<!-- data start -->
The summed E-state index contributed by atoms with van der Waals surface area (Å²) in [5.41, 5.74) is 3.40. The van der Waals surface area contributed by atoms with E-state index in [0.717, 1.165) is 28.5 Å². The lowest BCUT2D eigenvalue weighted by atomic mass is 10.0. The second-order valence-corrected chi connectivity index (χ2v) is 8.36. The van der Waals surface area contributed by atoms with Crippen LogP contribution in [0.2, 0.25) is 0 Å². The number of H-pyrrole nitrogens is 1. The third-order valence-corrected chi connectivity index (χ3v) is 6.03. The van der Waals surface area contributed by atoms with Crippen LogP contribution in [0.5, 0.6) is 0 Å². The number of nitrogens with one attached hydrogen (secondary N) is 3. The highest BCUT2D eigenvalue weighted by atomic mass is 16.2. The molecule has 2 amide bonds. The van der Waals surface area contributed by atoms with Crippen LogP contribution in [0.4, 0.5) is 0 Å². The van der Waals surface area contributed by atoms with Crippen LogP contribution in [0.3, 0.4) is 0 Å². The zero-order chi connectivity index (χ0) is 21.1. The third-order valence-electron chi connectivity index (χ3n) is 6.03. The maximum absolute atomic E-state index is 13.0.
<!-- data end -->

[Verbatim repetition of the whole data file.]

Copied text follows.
The summed E-state index contributed by atoms with van der Waals surface area (Å²) in [5.41, 5.74) is 3.40. The van der Waals surface area contributed by atoms with E-state index in [0.717, 1.165) is 28.5 Å². The lowest BCUT2D eigenvalue weighted by atomic mass is 10.0. The second-order valence-corrected chi connectivity index (χ2v) is 8.36. The van der Waals surface area contributed by atoms with Crippen LogP contribution in [0.2, 0.25) is 0 Å². The number of H-pyrrole nitrogens is 1. The third-order valence-corrected chi connectivity index (χ3v) is 6.03. The van der Waals surface area contributed by atoms with Crippen LogP contribution in [0.5, 0.6) is 0 Å². The number of nitrogens with one attached hydrogen (secondary N) is 3. The highest BCUT2D eigenvalue weighted by atomic mass is 16.2. The molecule has 2 amide bonds. The van der Waals surface area contributed by atoms with Crippen LogP contribution in [0.4, 0.5) is 0 Å². The van der Waals surface area contributed by atoms with Crippen LogP contribution in [0.3, 0.4) is 0 Å². The zero-order chi connectivity index (χ0) is 21.1. The third-order valence-electron chi connectivity index (χ3n) is 6.03. The maximum absolute atomic E-state index is 13.0.